Published: Apr. 27, 2004
Updated: Nov. 3, 2004
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By Duke Medicine News and Communications
HONOLULU. -- Coronary artery bypass patients are twice as likely to suffer a later major cardiac event if they experience abnormalities in the motion of the walls of the main pumping chamber of their heart during surgery, according to Duke University Medical Center researchers. According to the researchers, their findings suggest that such patients should be followed closely after discharge.
Using transesophageal echocardiography (TEE), which provides high-quality images of the heart, the researchers correlated abnormal movements in the walls of the left ventricle during surgery with subsequent heart attacks, death or the need for another bypass surgery or angioplasty procedure within two years.
The researchers said that the findings of their analysis can help physicians predict which of their bypass patients are at the higher risk of adverse outcomes after surgery. They also said the findings further confirm the utility of using TEE during surgery, an approach that is routine at Duke University Hospital and is becoming the standard of care nationally.
"One small study in 1989 demonstrated that abnormal wall motion seen by intraoperative TEE was predictive of adverse outcomes for patients while still in the hospital," said Duke cardiothoracic anesthesiology fellow Daniel DeMeyts, M.D., who presented the results of the Duke study April 27, 2004, at the annual scientific session of the Society of Cardiovascular Anesthesiologists.
"Ours was the first large-scale study to examine whether or not new wall motion abnormalities detected during surgery were predictive of long-term outcomes," DeMeyts continued. "The results of our analysis do clearly show that the presence of new abnormal movements in the walls of the left ventricle put bypass patients at a higher risk of future adverse outcomes."
During a TEE examination, a small probe is placed down the esophagus to a location behind the heart. From this vantage point, it captures moving images of the heart -- and especially the left ventricle. It has been used routinely as a diagnostic tool to assess valve function and areas of heart muscle that have been damaged or killed by past heart attacks.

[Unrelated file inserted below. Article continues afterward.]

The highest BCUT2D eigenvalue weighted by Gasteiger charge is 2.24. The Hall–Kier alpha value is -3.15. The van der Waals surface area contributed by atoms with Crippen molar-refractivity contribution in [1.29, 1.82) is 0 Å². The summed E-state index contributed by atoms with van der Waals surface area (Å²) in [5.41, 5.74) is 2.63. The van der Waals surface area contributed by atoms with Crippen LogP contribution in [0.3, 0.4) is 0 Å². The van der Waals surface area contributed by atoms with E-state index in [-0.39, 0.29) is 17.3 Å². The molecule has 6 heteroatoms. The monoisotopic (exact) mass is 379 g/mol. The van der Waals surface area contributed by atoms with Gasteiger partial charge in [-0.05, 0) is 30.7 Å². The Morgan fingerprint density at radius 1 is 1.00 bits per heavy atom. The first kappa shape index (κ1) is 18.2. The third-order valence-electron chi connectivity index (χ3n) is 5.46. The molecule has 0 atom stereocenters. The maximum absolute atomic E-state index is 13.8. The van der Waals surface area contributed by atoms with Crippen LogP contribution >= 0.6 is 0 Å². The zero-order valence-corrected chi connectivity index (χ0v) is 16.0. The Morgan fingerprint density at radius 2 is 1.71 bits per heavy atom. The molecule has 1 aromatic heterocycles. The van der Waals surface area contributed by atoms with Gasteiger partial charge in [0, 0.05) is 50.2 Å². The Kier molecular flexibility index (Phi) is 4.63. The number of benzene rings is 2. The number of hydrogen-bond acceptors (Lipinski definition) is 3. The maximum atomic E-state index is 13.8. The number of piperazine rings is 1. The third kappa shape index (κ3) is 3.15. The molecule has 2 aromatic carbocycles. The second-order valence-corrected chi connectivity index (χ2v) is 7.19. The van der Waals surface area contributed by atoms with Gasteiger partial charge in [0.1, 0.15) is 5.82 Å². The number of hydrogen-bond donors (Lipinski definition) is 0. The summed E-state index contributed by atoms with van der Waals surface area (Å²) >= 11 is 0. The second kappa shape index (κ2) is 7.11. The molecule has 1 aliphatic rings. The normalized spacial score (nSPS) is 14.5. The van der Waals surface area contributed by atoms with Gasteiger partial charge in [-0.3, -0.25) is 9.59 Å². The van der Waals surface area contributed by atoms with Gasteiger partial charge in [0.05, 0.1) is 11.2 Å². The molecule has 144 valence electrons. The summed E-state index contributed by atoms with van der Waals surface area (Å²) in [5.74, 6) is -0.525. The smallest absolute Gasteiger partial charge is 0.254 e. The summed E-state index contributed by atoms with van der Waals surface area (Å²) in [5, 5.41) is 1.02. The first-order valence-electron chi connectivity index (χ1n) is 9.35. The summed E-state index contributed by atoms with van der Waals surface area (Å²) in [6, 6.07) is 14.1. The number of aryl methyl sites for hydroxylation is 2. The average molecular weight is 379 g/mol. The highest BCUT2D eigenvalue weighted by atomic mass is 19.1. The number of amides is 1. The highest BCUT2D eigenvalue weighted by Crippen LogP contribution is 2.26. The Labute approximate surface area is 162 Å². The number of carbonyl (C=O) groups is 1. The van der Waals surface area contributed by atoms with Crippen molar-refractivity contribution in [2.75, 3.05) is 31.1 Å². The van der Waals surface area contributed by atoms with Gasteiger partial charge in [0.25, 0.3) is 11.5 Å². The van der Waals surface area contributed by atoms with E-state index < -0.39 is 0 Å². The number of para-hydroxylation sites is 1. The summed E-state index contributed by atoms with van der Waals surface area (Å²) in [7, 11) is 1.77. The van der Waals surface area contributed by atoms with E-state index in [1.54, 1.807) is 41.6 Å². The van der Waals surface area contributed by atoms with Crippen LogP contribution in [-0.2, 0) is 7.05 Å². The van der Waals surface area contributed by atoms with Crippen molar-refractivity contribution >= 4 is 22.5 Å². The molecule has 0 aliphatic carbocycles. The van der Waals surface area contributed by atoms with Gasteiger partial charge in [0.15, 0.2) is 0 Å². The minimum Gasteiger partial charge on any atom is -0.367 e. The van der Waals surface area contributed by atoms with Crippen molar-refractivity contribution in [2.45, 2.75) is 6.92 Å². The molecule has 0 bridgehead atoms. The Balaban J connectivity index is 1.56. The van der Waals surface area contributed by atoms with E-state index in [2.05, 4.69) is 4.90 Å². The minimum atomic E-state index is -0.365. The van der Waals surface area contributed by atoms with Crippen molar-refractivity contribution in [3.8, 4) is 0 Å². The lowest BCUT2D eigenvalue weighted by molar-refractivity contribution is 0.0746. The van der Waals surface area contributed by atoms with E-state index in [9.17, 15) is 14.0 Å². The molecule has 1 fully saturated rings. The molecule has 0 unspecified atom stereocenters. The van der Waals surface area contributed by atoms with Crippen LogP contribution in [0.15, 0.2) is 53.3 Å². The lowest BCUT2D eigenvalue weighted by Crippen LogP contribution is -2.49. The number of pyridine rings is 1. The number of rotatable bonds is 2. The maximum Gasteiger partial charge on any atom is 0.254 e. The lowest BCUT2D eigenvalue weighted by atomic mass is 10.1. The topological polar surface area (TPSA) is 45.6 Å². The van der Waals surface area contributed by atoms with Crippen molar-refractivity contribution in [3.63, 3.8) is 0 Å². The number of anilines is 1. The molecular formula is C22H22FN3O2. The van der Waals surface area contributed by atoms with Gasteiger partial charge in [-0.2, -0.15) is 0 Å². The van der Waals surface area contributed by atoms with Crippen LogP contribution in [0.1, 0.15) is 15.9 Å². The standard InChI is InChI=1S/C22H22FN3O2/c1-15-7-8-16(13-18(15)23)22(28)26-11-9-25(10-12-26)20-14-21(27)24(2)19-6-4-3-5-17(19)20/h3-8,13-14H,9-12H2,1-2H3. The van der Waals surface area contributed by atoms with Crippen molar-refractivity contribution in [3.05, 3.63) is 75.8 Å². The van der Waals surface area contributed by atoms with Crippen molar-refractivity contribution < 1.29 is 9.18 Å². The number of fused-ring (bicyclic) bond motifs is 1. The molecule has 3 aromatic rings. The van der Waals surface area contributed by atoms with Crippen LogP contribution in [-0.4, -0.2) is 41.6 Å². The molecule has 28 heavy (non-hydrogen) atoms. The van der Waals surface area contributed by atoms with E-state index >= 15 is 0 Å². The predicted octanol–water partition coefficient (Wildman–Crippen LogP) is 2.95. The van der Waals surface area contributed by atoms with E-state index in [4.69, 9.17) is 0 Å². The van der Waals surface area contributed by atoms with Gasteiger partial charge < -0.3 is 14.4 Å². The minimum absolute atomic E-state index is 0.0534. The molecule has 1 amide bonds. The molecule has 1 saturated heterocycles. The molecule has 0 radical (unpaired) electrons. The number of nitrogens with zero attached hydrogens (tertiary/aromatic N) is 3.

The routine use of TEE during bypass surgery is gaining wider acceptance, the researchers said.
Physicians at Duke have employed TEE on all bypass procedures performed since the early 1990s. For their analysis, the researchers identified 1,543 bypass patients who underwent bypass surgery since 2000, of which 221 suffered a major cardiac event within two years.
For each patient, the researchers studied 16 distinct areas of the muscle wall of the left ventricle. For each area, the movement of the wall was given one of four scores: normal (1) and three degrees of abnormal, weak movement (2), no movement (3) or erratic movement (4). The individual scores for each region were added together and then divided by 16 to yield a composite score.
"We found that there was a significant statistical association between the higher post-bypass scores and the occurrence of adverse events," DeMeyts said. "As the score increased, so did the risk even after accounting for other risk factors such as age and diabetes."
Both DeMeyts and senior member of the research team, Joseph Mathew, M.D. said that while there is not an immediate clinical application of the new findings, the occurrence of wall motion abnormalities during surgery should spur physicians to follow these patients more closely after discharge. Most of these patients will be treated aggressively, and will be prescribed drugs, such a beta blockers, which are known to have a protective benefit.
A key question to be answered, they continued, is what causes the wall motion abnormalities. They could be the result of the existing heart disease, the time the heart is stopped to allow the surgery to occur, the actual surgery itself, or a combination of factors.
"The main problem is that we don't have the technology to adequately measure the patency of the grafted arteries while we're in the operating room," Mathew said. "When we have that we can really make a difference by identifying any problems in the operating room and fixing them. The current technologies are fine at imaging blood flow in the larger vessels, but no technique is good at looking at blood flow in the smaller vessels."
The researchers are currently investigating another ultrasound technique using TEE that may allow them to evaluate small vessel blood flow before the patient leaves the operating room.
While the current study used aggregate scores from the 16 different regions of the left ventricle, the researchers are now focusing on dividing the left ventricle into three regions based on supply from the three main coronary arteries to see if the abnormal wall motions in specific regions confer more risk than other areas. They are also studying the effects of these new wall motion abnormalities on length of hospitalization.
The analysis was supported by Duke's Department of Anesthesiology.
Other members of the Duke team were Madhav Swaminathan, M.D., Mihai Podgoreanu, M.D., John Booth, M.D., Richard Morris, Ph.D., Fiona Clements, M.D., Hilary Grocott, M.D., and Mark Newman, M.D.